Guest / Limited Access /

Observers say many of Iraq's more than 1 million Assyrian Christians may be forced to flee the country because of growing sectarian violence.

The office of the U.N. High Commissioner for Refugees says Assyrian Christians used to make up 5 percent of Iraq's total population. Then came the Iraq war. Assyrians now compose "upwards of 40 percent of [Iraqi] refugees," with most fleeing to Jordan and Syria.

Pascale Warda, former Iraqi minister of displacement and migration, said in October that the country's Assyrian Christians—also known as Chaldeans—are being targeted by hard-line Sunni and Shiite Muslims. In addition, Kurds are seizing land owned by some Assyrian Christians. They then deny the Assyrians access to water, according to the Iraq Sustainable Democracy Project, which focuses on issues affecting Iraq's minorities.

"This is a dark phase for us," said Warda, an Assyrian Christian. "The situation is turning more and more [violent]."

Charles Klutz, a convert to the Holy Apostolic Catholic Assyrian Church of the East, leads a congregation with many Iraqi immigrants in the Chicago area. He says Assyrians in Iraq "have to stay indoors continually, afraid to go to the shop, [that] one of these crazies will swoop down on them. They've lost churches in Baghdad because of this."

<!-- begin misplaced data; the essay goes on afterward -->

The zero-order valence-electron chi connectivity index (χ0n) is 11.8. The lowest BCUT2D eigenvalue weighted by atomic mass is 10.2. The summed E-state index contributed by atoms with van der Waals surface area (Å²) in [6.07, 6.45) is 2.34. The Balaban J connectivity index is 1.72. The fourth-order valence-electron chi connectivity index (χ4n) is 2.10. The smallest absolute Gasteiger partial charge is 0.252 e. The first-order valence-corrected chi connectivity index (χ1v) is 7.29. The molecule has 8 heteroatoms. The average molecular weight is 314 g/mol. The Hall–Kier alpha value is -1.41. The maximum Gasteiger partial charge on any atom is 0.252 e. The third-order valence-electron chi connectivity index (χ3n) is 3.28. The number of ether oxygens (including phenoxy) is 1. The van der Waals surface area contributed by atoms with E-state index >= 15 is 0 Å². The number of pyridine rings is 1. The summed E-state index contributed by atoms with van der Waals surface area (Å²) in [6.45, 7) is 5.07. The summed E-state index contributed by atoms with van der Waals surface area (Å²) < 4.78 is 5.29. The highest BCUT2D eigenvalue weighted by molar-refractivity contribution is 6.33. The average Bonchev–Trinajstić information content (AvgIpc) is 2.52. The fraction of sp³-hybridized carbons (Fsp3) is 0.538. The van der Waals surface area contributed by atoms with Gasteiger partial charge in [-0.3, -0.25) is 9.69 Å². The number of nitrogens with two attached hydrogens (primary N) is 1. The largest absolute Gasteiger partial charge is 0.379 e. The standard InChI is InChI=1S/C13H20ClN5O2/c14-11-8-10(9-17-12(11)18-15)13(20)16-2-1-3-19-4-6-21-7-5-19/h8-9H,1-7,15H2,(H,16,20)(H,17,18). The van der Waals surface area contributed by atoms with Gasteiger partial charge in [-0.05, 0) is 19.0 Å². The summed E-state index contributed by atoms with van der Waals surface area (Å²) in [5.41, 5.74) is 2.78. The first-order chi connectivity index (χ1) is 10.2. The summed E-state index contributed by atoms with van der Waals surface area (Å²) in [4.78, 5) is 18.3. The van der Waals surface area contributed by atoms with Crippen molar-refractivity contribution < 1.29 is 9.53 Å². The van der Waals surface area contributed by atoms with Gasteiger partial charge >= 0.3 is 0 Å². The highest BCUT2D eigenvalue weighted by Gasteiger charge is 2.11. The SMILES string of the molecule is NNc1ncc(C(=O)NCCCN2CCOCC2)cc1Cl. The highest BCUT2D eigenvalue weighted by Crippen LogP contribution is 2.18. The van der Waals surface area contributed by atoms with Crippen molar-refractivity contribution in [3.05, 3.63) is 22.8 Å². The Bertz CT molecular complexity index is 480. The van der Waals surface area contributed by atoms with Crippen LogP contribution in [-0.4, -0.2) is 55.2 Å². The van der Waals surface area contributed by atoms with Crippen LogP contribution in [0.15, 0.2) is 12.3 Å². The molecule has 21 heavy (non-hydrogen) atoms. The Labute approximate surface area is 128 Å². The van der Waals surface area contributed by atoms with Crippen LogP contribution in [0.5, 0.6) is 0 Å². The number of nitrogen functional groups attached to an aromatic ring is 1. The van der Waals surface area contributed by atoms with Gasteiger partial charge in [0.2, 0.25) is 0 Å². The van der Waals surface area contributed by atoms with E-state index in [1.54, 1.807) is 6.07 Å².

Advocates for Assyrian Christians are pushing for a multiethnic self-governing region in northern Iraq, as a haven for Iraqi minorities.

The Assyrians can be traced back to 2400 B.C. They adopted Christianity in the church's early years.

Michael Youash, director of the Iraq Sustainable Democracy Project, said that after the U.S. invasion, Assyrian Christians hoped for a form of self-government similar to what the Kurds had in northern Iraq. As the ...

Subscriber access only You have reached the end of this Article Preview

To continue reading, subscribe now. Subscribers have full digital access.

Read These NextSee Our Latest
RecommendedWhy Boko Haram and ISIS Target Women
Why Boko Haram and ISIS Target Women
The oldest way to spread a religion is not to evangelize people; it’s to create new ones.
TrendingJosh Duggar of '19 Kids and Counting' Apologizes, Resigns after Reports of Molesting 5 Young Girls
Josh Duggar of '19 Kids and Counting' Apologizes, Resigns after Reports of Molesting 5 Young Girls
Police investigated sexual assaults in 2006, but no charges were brought against Duggar. TLC pulls program from its lineup.
Editor's PickUnder Discussion: Should Churches Dim the Lights for Worship?
Under Discussion: Should Churches Dim the Lights for Worship?
Does low lighting set a better mood, or mimic entertainment too much? Experts weigh in.
Comments
Christianity Today
Fleeing Nineveh
hide thisJanuary January

In the Magazine

January 2007

To continue reading, subscribe now for full print and digital access.